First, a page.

This passage provides us with several interesting insights into the beliefs and practices of early Christians. First, we see that Christians regularly met on a certain fixed day for worship. Second, their worship was directed to Christ, demonstrating that they firmly believed in His divinity. Furthermore, one scholar interprets Pliny's statement that hymns were sung to Christ, "as to a god", as a reference to the rather distinctive fact that, "unlike other gods who were worshipped, Christ was a person who had lived on earth." If this interpretation is correct, Pliny understood that Christians were worshipping an actual historical person as God! Of course, this agrees perfectly with the New Testament doctrine that Jesus was both God and man. Strikingly, there was never any debate in the ancient world about whether Jesus of Nazareth was a historical figure. In the earliest literature of the Jewish Rabbis, Jesus was denounced as the illegitimate child of Mary and a sorcerer. Among pagans, the satirist Lucian and philosopher Celsus dismissed Jesus as a scoundrel, but we know of no one in the ancient world who questioned whether Jesus lived.
There are a few clear references to Jesus in the Babylonian Talmud, a collection of Jewish rabbinical writings. In the case of the Talmud, the earliest period of compilation occurred between A.D. 70-200. The most significant reference to Jesus from this period states:
On the eve of the Passover Yeshu was hanged. For forty days before the execution took place, a herald ... cried, "He is going forth to be stoned because he has practiced sorcery and enticed Israel to apostasy."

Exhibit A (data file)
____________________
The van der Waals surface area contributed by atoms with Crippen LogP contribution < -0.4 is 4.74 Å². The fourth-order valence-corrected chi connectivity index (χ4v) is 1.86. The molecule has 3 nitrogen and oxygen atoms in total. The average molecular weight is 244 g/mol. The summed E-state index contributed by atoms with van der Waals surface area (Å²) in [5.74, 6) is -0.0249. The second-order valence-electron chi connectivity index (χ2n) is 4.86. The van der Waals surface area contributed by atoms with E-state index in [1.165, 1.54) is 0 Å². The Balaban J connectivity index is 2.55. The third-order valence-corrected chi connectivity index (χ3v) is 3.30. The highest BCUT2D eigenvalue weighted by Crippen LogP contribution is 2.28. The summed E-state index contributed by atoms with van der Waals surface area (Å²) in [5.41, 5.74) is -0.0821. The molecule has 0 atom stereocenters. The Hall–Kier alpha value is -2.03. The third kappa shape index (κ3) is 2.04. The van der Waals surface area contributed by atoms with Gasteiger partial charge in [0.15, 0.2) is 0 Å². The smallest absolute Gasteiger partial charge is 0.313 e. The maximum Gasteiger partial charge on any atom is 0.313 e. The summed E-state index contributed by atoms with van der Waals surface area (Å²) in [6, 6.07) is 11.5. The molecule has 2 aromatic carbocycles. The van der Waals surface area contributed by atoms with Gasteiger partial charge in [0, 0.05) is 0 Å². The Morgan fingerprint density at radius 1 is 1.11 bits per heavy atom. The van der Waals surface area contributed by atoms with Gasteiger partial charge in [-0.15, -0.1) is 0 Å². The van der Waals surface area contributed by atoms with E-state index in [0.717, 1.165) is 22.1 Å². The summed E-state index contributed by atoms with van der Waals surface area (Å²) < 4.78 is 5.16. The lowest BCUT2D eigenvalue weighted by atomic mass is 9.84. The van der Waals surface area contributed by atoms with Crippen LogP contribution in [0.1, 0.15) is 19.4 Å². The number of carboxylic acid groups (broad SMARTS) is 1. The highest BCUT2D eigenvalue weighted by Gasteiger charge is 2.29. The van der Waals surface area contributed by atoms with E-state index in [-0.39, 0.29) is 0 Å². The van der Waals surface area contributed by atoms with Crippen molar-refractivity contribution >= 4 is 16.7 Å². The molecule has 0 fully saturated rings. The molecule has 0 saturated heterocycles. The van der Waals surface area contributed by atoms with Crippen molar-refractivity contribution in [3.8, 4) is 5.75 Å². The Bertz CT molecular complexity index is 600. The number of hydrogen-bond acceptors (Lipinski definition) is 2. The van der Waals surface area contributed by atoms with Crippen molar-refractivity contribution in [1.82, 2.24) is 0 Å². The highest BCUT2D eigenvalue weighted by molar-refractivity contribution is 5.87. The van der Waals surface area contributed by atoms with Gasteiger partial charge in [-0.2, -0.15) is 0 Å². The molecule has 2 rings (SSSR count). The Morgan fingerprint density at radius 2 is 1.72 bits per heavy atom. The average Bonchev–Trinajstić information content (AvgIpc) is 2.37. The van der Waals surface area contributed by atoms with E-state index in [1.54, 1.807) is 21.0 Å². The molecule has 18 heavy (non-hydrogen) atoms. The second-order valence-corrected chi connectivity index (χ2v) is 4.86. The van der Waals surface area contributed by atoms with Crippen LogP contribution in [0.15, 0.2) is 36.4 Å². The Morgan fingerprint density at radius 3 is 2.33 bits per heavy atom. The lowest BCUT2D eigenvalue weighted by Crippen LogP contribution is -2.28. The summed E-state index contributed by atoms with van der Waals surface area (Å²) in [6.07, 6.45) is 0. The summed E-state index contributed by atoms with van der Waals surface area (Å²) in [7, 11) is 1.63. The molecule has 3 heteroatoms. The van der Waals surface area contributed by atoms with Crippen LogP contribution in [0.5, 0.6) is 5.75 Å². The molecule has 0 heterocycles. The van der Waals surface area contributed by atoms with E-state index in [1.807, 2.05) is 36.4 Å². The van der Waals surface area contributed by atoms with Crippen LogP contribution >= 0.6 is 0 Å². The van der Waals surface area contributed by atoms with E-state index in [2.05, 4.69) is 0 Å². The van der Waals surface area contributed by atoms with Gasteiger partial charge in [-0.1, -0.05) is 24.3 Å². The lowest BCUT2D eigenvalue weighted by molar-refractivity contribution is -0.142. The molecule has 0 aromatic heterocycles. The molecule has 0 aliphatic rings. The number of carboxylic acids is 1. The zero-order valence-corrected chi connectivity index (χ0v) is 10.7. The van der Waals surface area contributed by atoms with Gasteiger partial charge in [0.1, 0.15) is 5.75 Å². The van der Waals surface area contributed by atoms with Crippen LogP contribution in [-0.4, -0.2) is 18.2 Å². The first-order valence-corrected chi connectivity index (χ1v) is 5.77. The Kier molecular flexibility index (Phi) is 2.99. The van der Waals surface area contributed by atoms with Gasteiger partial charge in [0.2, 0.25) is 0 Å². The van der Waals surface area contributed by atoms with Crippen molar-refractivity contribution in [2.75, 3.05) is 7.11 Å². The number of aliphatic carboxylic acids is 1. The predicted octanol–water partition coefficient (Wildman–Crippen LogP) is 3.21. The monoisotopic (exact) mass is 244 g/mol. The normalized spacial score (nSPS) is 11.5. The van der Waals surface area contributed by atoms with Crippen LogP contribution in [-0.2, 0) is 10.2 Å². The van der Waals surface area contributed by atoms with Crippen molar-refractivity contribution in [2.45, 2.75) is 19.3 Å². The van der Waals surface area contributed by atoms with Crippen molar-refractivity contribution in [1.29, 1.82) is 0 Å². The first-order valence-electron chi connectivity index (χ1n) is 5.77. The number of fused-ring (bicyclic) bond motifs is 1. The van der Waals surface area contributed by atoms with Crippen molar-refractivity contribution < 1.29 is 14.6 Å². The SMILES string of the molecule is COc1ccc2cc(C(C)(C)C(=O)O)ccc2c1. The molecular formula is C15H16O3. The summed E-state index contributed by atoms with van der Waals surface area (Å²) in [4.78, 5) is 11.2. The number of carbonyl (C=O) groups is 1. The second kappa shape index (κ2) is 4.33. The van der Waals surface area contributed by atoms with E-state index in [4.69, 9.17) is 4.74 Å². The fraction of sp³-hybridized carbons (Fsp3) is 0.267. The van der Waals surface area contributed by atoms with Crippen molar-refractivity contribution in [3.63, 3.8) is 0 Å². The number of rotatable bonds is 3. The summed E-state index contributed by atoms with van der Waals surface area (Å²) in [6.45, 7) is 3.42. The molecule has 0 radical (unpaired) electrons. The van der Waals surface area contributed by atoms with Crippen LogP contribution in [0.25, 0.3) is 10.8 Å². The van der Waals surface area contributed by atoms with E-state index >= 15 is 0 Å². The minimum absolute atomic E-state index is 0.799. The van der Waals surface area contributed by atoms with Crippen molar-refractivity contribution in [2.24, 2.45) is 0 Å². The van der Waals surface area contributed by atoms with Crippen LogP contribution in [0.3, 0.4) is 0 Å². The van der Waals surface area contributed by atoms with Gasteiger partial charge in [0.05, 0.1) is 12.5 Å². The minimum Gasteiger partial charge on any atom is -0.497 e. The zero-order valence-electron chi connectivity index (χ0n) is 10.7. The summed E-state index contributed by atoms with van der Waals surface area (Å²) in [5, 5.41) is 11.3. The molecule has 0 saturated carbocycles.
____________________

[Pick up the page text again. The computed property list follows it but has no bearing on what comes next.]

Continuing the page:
Let's examine this passage. You may have noticed that it refers to someone named "Yeshu." So why do we think this is Jesus? Actually, "Yeshu" (or "Yeshua") is how Jesus' name is pronounced in Hebrew. But what does the passage mean by saying that Jesus "was hanged"? Doesn't the New Testament say he was crucified? The term "hanged" can function as a synonym for "crucified." For instance, Galatians 3:13 declares that Christ was "hanged", and Luke 23:39 applies this term to the criminals who were crucified with Jesus. So, the Talmud declares that Jesus was crucified on the eve of Passover. But what of the cry of the herald that Jesus was to be stoned? This may simply indicate what the Jewish leaders were planning to do. If so, Roman involvement changed their plans!
The passage also tells us why Jesus was crucified. It claims He practiced sorcery and enticed Israel to apostasy! Since this accusation comes from a non-Christian source, we should not be too surprised if Jesus is described somewhat differently than in the New Testament.